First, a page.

Lockheed R6V Constitution: A giant with tiny muscles.

The Galaxy‘s anniversary the other day reminded me Lockheed’s unsuccessful prequel of the 1940s. Started in 1942, the Constitution was conceived by request of the US. Navy and the Pan Am company both looking a giant leap in range and load capacities. The design chosen employed a huge double-deck fuselage aircraft powered by four P & W R-4360 Wasp Majors, the more powerful engines available. It was not enough. First flown in 1946, the R6V turned out to be seriously underpowered even when re-engined with a more powerful variant of the Wasp Major. Worse, the engines also suffered cooling issues. Due to those problems, just two prototypes were produced and they only saw a brief service with the US. Navy until 1953. Pan Am’s interest had evaporated long before.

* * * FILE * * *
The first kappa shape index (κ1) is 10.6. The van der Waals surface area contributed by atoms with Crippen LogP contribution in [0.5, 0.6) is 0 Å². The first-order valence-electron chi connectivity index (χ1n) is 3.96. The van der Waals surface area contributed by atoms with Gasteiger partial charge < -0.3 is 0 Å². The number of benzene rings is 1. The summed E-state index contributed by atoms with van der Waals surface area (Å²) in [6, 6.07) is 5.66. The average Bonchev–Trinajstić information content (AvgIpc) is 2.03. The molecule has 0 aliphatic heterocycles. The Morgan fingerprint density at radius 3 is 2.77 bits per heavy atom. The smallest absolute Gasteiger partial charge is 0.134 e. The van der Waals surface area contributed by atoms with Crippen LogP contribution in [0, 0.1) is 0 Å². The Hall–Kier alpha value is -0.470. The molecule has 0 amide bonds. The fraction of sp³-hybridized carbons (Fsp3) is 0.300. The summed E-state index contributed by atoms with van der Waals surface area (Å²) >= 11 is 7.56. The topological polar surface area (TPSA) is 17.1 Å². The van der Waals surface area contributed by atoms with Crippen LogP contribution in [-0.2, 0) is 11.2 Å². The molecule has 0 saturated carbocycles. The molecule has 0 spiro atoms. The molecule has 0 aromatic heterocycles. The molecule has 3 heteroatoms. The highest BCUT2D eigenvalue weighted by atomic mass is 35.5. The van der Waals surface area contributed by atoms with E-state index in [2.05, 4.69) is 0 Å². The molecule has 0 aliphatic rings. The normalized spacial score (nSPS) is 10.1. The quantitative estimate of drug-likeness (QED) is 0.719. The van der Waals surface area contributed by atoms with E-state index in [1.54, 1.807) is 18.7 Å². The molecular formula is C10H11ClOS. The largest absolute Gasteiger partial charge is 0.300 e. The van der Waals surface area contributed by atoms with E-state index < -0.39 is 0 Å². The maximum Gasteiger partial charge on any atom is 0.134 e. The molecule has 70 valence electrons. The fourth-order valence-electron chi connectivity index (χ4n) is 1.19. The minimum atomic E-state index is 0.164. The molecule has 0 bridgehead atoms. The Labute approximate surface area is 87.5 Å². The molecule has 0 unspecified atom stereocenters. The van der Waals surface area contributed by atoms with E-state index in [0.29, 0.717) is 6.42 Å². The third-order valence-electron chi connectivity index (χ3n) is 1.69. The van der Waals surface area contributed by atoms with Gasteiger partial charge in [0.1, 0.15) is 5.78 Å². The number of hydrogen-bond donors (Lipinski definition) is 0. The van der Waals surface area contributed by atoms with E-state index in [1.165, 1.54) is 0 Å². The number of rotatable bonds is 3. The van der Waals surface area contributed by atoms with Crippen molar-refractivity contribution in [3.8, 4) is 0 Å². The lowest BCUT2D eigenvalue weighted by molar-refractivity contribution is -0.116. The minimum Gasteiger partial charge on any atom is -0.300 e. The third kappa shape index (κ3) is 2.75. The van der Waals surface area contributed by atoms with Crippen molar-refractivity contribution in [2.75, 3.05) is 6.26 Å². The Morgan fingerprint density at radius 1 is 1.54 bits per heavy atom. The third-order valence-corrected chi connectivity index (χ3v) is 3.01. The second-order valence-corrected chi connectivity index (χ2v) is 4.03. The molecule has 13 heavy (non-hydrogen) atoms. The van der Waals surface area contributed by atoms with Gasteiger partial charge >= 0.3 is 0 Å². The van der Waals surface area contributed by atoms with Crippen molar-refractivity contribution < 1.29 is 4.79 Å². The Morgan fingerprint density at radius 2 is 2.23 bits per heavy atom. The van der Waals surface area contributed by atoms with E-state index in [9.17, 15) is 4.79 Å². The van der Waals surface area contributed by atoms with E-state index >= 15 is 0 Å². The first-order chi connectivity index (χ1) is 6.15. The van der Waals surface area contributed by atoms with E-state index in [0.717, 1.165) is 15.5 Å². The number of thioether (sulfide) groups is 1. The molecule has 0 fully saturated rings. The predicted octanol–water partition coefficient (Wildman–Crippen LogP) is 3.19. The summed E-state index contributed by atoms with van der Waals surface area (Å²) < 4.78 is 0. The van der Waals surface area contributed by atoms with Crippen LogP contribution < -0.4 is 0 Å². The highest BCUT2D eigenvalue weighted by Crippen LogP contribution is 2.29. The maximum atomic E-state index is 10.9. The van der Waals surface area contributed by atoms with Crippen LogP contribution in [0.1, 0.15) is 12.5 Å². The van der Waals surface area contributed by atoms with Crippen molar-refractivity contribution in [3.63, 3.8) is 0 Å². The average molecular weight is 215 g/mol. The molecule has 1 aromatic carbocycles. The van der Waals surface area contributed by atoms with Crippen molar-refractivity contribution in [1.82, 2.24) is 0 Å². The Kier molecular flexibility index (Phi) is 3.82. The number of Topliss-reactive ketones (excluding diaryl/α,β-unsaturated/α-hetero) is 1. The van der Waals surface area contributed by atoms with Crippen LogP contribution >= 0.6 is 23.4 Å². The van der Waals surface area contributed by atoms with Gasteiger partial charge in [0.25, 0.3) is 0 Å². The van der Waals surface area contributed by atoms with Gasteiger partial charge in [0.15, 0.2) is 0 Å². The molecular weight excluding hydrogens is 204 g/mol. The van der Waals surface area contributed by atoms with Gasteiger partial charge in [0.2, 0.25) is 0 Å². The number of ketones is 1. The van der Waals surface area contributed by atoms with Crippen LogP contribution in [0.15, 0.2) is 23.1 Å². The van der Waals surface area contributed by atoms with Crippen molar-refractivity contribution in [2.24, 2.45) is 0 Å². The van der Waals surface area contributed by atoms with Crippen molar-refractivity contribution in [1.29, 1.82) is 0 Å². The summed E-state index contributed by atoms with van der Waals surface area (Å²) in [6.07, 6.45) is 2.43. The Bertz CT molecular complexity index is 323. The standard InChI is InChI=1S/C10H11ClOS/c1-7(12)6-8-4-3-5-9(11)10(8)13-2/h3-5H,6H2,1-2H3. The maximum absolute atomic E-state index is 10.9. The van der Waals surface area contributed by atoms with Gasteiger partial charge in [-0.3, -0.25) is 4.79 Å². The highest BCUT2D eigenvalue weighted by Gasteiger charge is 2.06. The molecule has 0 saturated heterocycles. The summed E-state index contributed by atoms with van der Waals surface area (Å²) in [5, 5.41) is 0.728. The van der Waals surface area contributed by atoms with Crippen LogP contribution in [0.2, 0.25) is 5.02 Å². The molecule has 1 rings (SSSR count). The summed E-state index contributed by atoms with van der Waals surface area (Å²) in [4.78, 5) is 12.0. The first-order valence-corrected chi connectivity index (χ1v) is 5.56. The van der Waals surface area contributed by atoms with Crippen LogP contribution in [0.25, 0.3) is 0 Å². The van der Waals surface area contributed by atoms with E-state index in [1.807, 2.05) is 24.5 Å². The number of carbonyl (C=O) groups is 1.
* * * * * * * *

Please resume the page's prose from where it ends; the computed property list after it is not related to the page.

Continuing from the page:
Ship No.1 (BuNo 85163) was employed in testing RATO (rocket assisted take-off) operations. It sure needed it at max gross weight. Those minute-looking engines on such an humongous aircraft….

Leave a Reply

Fill in your details below or click an icon to log in:

WordPress.com Logo

You are commenting using your WordPress.com account. Log Out /  Change )

Google photo

You are commenting using your Google account. Log Out /  Change )

Twitter picture

You are commenting using your Twitter account. Log Out /  Change )

Facebook photo

You are commenting using your Facebook account. Log Out /  Change )

Connecting to %s

This site uses Akismet to reduce spam. Learn how your comment data is processed.